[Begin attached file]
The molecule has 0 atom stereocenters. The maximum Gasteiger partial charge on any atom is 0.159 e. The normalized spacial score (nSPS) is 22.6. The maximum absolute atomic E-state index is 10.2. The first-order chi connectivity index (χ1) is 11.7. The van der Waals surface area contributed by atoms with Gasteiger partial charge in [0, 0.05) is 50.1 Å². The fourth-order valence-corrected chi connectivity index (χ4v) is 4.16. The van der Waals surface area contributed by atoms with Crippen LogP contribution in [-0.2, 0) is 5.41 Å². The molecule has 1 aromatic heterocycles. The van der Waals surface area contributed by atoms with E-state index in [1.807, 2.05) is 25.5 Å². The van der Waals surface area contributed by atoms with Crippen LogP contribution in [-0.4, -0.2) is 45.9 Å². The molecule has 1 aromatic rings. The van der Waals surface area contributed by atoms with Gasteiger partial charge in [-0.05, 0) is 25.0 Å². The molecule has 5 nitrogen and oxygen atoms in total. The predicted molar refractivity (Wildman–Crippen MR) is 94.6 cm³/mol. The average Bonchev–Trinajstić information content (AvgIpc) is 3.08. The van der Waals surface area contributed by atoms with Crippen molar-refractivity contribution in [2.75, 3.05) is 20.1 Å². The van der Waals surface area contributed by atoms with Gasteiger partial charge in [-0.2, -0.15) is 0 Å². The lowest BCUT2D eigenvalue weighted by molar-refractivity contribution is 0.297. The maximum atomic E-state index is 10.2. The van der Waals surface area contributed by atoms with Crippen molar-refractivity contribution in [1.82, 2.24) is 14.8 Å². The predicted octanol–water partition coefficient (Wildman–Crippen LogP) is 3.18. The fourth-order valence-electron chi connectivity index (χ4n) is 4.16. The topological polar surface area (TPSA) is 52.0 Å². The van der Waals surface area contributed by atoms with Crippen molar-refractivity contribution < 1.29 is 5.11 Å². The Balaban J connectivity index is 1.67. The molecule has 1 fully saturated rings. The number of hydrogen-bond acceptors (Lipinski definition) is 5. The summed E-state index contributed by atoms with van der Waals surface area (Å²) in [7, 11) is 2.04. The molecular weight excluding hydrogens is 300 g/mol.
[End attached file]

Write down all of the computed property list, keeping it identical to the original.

The molecule has 0 atom stereocenters. The maximum Gasteiger partial charge on any atom is 0.159 e. The normalized spacial score (nSPS) is 22.6. The maximum absolute atomic E-state index is 10.2. The first-order chi connectivity index (χ1) is 11.7. The van der Waals surface area contributed by atoms with Gasteiger partial charge in [0, 0.05) is 50.1 Å². The fourth-order valence-corrected chi connectivity index (χ4v) is 4.16. The van der Waals surface area contributed by atoms with Crippen LogP contribution in [-0.2, 0) is 5.41 Å². The molecule has 1 aromatic heterocycles. The van der Waals surface area contributed by atoms with E-state index in [1.807, 2.05) is 25.5 Å². The van der Waals surface area contributed by atoms with Crippen LogP contribution in [-0.4, -0.2) is 45.9 Å². The molecule has 1 aromatic rings. The van der Waals surface area contributed by atoms with Gasteiger partial charge in [-0.05, 0) is 25.0 Å². The molecule has 5 nitrogen and oxygen atoms in total. The predicted molar refractivity (Wildman–Crippen MR) is 94.6 cm³/mol. The average Bonchev–Trinajstić information content (AvgIpc) is 3.08. The van der Waals surface area contributed by atoms with Crippen molar-refractivity contribution in [2.75, 3.05) is 20.1 Å². The van der Waals surface area contributed by atoms with Gasteiger partial charge in [-0.2, -0.15) is 0 Å². The lowest BCUT2D eigenvalue weighted by molar-refractivity contribution is 0.297. The maximum atomic E-state index is 10.2. The van der Waals surface area contributed by atoms with Crippen molar-refractivity contribution in [1.82, 2.24) is 14.8 Å². The predicted octanol–water partition coefficient (Wildman–Crippen LogP) is 3.18. The fourth-order valence-electron chi connectivity index (χ4n) is 4.16. The topological polar surface area (TPSA) is 52.0 Å². The van der Waals surface area contributed by atoms with Crippen molar-refractivity contribution < 1.29 is 5.11 Å². The Balaban J connectivity index is 1.67. The molecule has 1 fully saturated rings. The number of hydrogen-bond acceptors (Lipinski definition) is 5. The summed E-state index contributed by atoms with van der Waals surface area (Å²) in [7, 11) is 2.04. The molecular weight excluding hydrogens is 300 g/mol.